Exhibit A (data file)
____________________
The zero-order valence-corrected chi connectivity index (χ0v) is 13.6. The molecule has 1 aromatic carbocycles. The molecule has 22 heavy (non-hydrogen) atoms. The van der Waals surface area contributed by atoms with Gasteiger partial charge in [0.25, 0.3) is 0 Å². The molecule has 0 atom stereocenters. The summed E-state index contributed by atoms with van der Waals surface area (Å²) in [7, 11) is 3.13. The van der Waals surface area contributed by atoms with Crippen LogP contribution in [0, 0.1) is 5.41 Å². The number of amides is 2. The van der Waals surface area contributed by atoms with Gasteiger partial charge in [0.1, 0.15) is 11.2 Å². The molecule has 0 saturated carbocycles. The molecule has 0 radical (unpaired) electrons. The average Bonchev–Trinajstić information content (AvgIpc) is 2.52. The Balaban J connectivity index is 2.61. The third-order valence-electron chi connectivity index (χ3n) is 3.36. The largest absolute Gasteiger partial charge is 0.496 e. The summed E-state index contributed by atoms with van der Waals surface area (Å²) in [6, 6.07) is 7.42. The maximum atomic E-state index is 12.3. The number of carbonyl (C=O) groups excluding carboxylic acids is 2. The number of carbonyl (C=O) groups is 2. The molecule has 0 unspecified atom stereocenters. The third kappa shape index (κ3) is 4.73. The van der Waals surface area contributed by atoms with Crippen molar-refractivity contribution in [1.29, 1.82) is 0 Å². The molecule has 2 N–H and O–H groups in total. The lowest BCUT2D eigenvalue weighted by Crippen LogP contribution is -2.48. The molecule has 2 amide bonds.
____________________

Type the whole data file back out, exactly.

The zero-order valence-corrected chi connectivity index (χ0v) is 13.6. The molecule has 1 aromatic carbocycles. The molecule has 22 heavy (non-hydrogen) atoms. The van der Waals surface area contributed by atoms with Gasteiger partial charge in [0.25, 0.3) is 0 Å². The molecule has 0 atom stereocenters. The summed E-state index contributed by atoms with van der Waals surface area (Å²) in [7, 11) is 3.13. The van der Waals surface area contributed by atoms with Crippen LogP contribution in [0, 0.1) is 5.41 Å². The number of amides is 2. The van der Waals surface area contributed by atoms with Gasteiger partial charge in [0.1, 0.15) is 11.2 Å². The molecule has 0 saturated carbocycles. The molecule has 0 radical (unpaired) electrons. The average Bonchev–Trinajstić information content (AvgIpc) is 2.52. The Balaban J connectivity index is 2.61. The third-order valence-electron chi connectivity index (χ3n) is 3.36. The largest absolute Gasteiger partial charge is 0.496 e. The summed E-state index contributed by atoms with van der Waals surface area (Å²) in [6, 6.07) is 7.42. The maximum atomic E-state index is 12.3. The number of carbonyl (C=O) groups excluding carboxylic acids is 2. The number of carbonyl (C=O) groups is 2. The molecule has 0 unspecified atom stereocenters. The third kappa shape index (κ3) is 4.73. The van der Waals surface area contributed by atoms with Crippen molar-refractivity contribution in [1.29, 1.82) is 0 Å². The molecule has 2 N–H and O–H groups in total. The lowest BCUT2D eigenvalue weighted by Crippen LogP contribution is -2.48. The molecule has 2 amide bonds.